Japan: “Burning” by the worst heat wave in 147 years

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The worst heat wave in 147 years still affecting most of the east Japan for the seventh day. In the area around Tokyo the temperature has been above 35 degrees Celsius for a week, while the weather conditions are not expected to change over the weekend.

In town Nagoyain western Japan, the thermometer is predicted to touch them 40 degrees Celsiuswith temperatures expected to drop on Monday.

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In town Isezaki the thermometer showed today 40.3 pointsthe highest temperature recorded so far this year in Japan, while in central Tokyo the thermometer reached 37 degrees.

Japanese authorities did not issue a warning of potential power outages for the first time this week, although power generation problems remain amid rising energy prices, raising concerns appeals within the government to restart more nuclear reactors.

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Καύσωνας στην ΙαπωνίαΚαύσωνας στην ΙαπωνίαHeatwave in Japan

The government, as reported by APE-MPE, warned that the hazardous weather will persist and encouraged people to relax wearing masks outdoors. “As it increases the risk of heat stroke, please take off your masks outdoors if you are away from others and not talking,” Deputy Cabinet Secretary Shieji Kihara told a news conference.

In the greater Tokyo area, where a total of 37 million people live, the electricity system reached its limits yesterday Thursday. But the situation improved today thanks to the measures adopted by the authorities.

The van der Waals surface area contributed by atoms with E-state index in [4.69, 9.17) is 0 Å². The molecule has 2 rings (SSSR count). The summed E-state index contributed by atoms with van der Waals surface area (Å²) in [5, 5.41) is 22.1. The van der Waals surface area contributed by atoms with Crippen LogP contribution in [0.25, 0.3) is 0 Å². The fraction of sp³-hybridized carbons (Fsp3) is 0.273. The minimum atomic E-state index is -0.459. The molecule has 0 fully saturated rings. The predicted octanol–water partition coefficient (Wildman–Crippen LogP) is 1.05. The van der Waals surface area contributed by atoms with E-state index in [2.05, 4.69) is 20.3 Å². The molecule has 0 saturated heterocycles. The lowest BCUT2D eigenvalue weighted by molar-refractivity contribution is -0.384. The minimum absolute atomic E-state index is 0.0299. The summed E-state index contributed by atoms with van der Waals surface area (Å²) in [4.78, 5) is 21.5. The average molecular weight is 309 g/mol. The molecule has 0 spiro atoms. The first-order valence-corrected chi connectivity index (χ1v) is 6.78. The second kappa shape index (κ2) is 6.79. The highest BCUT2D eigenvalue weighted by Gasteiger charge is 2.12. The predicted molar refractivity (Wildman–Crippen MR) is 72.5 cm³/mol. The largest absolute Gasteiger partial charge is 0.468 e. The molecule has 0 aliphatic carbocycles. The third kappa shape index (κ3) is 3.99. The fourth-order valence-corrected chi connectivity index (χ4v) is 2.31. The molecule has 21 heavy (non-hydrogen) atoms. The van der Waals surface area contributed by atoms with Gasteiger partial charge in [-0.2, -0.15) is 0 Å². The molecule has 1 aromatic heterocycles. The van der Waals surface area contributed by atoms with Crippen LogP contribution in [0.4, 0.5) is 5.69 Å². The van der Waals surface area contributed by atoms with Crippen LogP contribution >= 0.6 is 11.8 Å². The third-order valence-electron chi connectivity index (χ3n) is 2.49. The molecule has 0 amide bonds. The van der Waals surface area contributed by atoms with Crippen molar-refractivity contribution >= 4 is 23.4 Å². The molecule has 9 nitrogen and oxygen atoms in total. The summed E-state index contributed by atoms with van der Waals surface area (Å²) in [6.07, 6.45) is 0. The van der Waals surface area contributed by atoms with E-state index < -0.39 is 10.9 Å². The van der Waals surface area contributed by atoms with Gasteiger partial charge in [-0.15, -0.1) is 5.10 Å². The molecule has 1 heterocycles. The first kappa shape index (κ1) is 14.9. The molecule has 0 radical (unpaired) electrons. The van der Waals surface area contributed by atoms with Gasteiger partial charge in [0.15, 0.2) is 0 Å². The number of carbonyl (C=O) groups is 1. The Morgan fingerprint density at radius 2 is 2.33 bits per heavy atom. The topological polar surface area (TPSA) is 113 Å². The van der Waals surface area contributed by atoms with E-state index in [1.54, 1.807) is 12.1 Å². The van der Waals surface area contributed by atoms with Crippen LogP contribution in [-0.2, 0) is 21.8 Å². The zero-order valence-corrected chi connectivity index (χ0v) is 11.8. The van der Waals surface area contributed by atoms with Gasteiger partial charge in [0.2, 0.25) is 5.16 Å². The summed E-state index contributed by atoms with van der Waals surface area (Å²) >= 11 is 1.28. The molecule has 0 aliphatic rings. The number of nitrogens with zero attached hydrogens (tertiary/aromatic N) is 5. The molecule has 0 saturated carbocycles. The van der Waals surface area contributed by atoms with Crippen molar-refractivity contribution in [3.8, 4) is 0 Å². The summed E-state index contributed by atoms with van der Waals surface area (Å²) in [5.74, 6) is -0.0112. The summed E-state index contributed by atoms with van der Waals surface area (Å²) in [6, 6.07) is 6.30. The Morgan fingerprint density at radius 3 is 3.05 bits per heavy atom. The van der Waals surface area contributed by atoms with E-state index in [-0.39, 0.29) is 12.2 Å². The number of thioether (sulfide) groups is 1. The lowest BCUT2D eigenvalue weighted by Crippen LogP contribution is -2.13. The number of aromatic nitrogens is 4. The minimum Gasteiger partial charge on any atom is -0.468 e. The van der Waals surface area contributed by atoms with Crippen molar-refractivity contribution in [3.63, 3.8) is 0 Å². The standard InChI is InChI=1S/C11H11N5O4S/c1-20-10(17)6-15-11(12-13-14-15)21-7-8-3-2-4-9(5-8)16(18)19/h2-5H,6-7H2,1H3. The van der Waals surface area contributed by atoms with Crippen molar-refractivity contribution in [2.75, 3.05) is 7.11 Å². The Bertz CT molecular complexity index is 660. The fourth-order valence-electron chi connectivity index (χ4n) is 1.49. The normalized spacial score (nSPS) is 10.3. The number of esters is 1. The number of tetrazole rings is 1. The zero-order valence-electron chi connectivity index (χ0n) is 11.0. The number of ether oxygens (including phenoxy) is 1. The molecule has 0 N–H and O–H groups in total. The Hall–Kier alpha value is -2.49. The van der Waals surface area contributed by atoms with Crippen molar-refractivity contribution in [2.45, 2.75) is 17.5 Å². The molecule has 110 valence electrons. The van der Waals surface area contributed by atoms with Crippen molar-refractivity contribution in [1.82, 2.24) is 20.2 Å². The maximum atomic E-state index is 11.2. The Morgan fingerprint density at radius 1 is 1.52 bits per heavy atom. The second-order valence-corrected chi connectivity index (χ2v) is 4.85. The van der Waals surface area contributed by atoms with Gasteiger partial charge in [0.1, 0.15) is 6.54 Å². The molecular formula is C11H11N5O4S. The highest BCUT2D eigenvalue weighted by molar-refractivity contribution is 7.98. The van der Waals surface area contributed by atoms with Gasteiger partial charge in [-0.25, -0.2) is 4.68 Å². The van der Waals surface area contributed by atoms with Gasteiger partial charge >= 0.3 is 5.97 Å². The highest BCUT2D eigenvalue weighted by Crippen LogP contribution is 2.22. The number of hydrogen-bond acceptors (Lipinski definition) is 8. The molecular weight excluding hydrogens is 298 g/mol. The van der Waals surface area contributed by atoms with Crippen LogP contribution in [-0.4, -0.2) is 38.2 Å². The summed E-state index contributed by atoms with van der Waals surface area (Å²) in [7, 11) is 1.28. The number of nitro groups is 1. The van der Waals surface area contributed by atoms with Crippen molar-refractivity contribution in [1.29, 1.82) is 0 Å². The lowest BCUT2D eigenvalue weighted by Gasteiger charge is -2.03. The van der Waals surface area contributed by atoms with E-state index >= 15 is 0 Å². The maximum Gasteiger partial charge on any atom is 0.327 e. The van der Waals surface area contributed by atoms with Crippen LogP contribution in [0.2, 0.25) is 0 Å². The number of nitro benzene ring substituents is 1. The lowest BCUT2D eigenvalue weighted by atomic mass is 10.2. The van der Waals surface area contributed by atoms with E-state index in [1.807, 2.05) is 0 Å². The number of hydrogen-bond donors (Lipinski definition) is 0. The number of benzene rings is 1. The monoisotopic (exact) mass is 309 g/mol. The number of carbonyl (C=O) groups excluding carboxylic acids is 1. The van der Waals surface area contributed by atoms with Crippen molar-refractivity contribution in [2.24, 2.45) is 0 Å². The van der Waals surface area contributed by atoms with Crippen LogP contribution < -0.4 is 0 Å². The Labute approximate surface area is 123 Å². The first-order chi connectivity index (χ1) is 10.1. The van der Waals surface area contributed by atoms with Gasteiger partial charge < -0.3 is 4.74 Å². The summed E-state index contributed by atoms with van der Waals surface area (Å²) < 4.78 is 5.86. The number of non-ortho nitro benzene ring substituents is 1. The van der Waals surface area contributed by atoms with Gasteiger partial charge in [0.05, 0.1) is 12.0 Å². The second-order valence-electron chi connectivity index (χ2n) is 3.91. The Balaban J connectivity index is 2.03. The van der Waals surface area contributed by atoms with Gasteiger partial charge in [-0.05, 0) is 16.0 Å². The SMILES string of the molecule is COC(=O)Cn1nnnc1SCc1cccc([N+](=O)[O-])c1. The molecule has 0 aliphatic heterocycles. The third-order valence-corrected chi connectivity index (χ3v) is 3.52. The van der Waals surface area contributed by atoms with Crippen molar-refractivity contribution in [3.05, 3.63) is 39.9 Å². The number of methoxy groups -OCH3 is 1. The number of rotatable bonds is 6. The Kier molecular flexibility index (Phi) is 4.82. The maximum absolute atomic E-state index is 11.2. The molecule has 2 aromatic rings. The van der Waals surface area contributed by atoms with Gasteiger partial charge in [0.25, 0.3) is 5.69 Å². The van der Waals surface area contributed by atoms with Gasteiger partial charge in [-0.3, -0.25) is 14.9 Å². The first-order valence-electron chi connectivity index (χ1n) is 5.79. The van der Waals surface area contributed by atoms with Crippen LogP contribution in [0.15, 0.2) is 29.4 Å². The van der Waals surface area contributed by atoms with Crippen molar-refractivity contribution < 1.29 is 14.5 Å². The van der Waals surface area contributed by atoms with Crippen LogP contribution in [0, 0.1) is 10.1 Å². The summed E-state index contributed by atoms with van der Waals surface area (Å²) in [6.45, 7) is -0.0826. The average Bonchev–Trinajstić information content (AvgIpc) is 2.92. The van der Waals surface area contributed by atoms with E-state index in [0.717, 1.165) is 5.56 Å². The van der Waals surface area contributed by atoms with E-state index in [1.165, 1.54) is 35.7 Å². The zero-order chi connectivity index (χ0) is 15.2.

Some factories have reduced their operating hours and companies have asked workers to shut down machinery that is not in use. Escalators have been shut down at some train stations, while an amusement park in Yokohama, near Tokyo, turned off its wheel lights overnight.

Καύσωνας στην ΙαπωνίαΚαύσωνας στην ΙαπωνίαHeatwave in Japan

Japan often experiences high temperatures in the summer. Last year many events at the Tokyo Olympics had to be postponed due to the heat, but this June’s heat wave broke all records and caught the authorities unprepared.

The heat followed a short rainy season that in some parts of Japan lasted just two weeks, leaving dams almost empty and prompting authorities in some areas to ask citizens not to waste water.

A tropical storm may pass through Japan next week, dropping temperatures.

Source: News Beast

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